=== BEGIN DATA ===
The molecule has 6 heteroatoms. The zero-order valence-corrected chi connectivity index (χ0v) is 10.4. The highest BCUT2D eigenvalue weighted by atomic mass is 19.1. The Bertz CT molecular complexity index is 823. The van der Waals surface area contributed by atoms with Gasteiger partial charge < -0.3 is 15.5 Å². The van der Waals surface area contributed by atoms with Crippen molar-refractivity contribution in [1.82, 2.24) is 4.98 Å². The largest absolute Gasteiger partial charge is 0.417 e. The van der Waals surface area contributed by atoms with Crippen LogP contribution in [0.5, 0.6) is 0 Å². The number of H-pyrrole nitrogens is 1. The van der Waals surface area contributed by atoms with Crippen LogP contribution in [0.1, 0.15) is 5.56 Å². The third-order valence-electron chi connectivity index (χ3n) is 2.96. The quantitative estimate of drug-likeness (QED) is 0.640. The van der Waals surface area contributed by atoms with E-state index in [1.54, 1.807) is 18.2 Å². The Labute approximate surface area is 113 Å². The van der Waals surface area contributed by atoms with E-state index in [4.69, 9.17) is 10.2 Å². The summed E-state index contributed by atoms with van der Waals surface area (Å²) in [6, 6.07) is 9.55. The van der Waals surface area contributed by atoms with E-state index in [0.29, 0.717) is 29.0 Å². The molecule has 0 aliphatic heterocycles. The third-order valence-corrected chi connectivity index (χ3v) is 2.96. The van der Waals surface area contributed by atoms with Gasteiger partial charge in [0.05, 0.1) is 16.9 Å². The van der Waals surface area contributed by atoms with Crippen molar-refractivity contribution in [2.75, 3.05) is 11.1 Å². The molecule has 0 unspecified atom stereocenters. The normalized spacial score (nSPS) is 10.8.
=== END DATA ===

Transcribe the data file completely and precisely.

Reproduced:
The molecule has 6 heteroatoms. The zero-order valence-corrected chi connectivity index (χ0v) is 10.4. The highest BCUT2D eigenvalue weighted by atomic mass is 19.1. The Bertz CT molecular complexity index is 823. The van der Waals surface area contributed by atoms with Gasteiger partial charge < -0.3 is 15.5 Å². The van der Waals surface area contributed by atoms with Crippen molar-refractivity contribution in [1.82, 2.24) is 4.98 Å². The largest absolute Gasteiger partial charge is 0.417 e. The van der Waals surface area contributed by atoms with Crippen LogP contribution in [0.5, 0.6) is 0 Å². The number of H-pyrrole nitrogens is 1. The van der Waals surface area contributed by atoms with Crippen LogP contribution in [0.1, 0.15) is 5.56 Å². The third-order valence-electron chi connectivity index (χ3n) is 2.96. The quantitative estimate of drug-likeness (QED) is 0.640. The van der Waals surface area contributed by atoms with E-state index in [1.54, 1.807) is 18.2 Å². The Labute approximate surface area is 113 Å². The van der Waals surface area contributed by atoms with E-state index in [4.69, 9.17) is 10.2 Å². The summed E-state index contributed by atoms with van der Waals surface area (Å²) in [6, 6.07) is 9.55. The van der Waals surface area contributed by atoms with E-state index in [0.29, 0.717) is 29.0 Å². The molecule has 0 aliphatic heterocycles. The third-order valence-corrected chi connectivity index (χ3v) is 2.96. The van der Waals surface area contributed by atoms with Gasteiger partial charge in [0.05, 0.1) is 16.9 Å². The van der Waals surface area contributed by atoms with Crippen molar-refractivity contribution in [2.75, 3.05) is 11.1 Å². The molecule has 0 unspecified atom stereocenters. The normalized spacial score (nSPS) is 10.8.